Damascus was one of the first regions to receive Christianity during the ministry of St Peter. There were more Christians in Damascus than anywhere else. With the military expansion of the Islamic Umayyad empire into Syria and Anatolia, non-Muslims who retained their native faiths were required to pay a heavy tax, were not permitted to own land, and were subjected to humiliation resulting in pressure to convert to Islam.[14][15]

Today, despite persecution,[16] Damascus still contains a sizeable proportion of Christians, with churches all over the city, but particularly in the district of Bab Touma (The Gate of Thomas in Aramaic and Arabic). Masses are held every Sunday and civil servants are given Sunday mornings off to allow them to attend church, even though Sunday is a working day in Syria. Schools in Christian-dominated districts have Saturday and Sunday as the weekend, while the official Syrian weekend falls on Friday and Saturday.


The old Christian quarter of Jdeydeh, Aleppo

Christians (as well as the few remaining Jews in the country) engage in every aspect of Syrian life. Following in the traditions of Paul, who practiced his preaching and ministry in the marketplace, Syrian Christians are participants in the economy, the academic, scientific, engineering, arts, and intellectual life, entertainment, and the Politics of Syria. Many Syrian Christians are public sector and private sector managers and directors, while some are local administrators, members of Parliament, and ministers in the government. A number of Syrian Christians are also officers in the armed forces of Syria. They have preferred to mix in with Muslims rather than form all-Christian units and brigades, and fought alongside their Muslim compatriots against Israeli forces in the various Arab-Israeli conflicts of the 20th century. In addition to their daily work, Syrian Christians also participate in volunteer activities in the less developed areas of Syria. As a result, Syrian Christians are generally viewed by other Syrians as an asset to the larger community.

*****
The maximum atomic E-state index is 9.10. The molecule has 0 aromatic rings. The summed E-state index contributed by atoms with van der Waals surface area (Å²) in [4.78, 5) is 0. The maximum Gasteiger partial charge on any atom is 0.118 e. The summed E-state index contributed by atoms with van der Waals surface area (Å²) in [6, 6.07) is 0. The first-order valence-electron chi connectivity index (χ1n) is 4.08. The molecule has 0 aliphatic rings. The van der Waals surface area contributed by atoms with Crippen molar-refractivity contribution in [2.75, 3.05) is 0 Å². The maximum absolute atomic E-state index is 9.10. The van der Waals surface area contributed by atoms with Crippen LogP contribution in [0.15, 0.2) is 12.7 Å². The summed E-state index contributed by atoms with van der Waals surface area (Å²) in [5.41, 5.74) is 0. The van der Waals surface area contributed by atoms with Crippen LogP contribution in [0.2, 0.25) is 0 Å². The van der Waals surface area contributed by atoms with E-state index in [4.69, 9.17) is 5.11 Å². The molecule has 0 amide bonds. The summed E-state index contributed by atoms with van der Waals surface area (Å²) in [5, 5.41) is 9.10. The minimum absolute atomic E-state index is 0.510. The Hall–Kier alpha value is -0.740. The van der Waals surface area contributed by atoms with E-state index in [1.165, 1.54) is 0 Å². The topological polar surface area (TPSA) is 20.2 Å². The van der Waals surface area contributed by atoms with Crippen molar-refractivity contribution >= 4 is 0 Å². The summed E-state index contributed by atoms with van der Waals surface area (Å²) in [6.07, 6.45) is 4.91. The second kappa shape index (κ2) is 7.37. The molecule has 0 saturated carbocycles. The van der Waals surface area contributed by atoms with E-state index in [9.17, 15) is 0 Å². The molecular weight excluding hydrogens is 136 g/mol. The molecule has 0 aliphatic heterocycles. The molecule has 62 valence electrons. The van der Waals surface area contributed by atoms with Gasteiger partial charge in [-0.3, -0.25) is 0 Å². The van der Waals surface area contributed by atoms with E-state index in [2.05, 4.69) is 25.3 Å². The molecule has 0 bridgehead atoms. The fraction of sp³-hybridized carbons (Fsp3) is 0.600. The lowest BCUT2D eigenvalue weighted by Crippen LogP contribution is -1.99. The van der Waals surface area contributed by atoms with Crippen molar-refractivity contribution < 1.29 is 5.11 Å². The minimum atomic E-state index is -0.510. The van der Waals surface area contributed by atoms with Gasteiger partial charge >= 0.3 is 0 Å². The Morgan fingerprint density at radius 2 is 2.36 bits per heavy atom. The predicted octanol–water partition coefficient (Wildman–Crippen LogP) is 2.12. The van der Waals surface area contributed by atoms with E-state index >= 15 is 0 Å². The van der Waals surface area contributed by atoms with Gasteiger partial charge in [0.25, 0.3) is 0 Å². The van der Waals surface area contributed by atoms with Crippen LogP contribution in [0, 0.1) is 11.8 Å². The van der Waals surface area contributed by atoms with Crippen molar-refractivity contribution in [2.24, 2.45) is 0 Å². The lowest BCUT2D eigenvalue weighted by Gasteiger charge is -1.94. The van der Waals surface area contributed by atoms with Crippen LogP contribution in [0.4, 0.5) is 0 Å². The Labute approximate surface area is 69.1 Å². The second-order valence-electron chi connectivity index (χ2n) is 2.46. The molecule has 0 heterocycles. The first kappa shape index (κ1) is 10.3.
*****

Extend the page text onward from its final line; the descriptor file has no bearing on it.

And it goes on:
Syrian Christians are more urbanized than Muslims; many live either in or around Aleppo, Hamah, or Latakia. In the 18th century, Christians were relatively wealthier than Muslims in Aleppo.[17][18] Syrian Christians have their own courts that deal with civil cases like marriage, divorce and inheritance based on Bible teachings. By agreement with other communities, Syrian Christian churches do not proselytise to Muslims and do not accept converts from Islam. Noteworthy Syrian Christians include the chronicler Paul of Aleppo, the chess player Philip Stamma, the Syrian actor Bassem Yakhour and the Syrian Armenian musician George Tutunjian.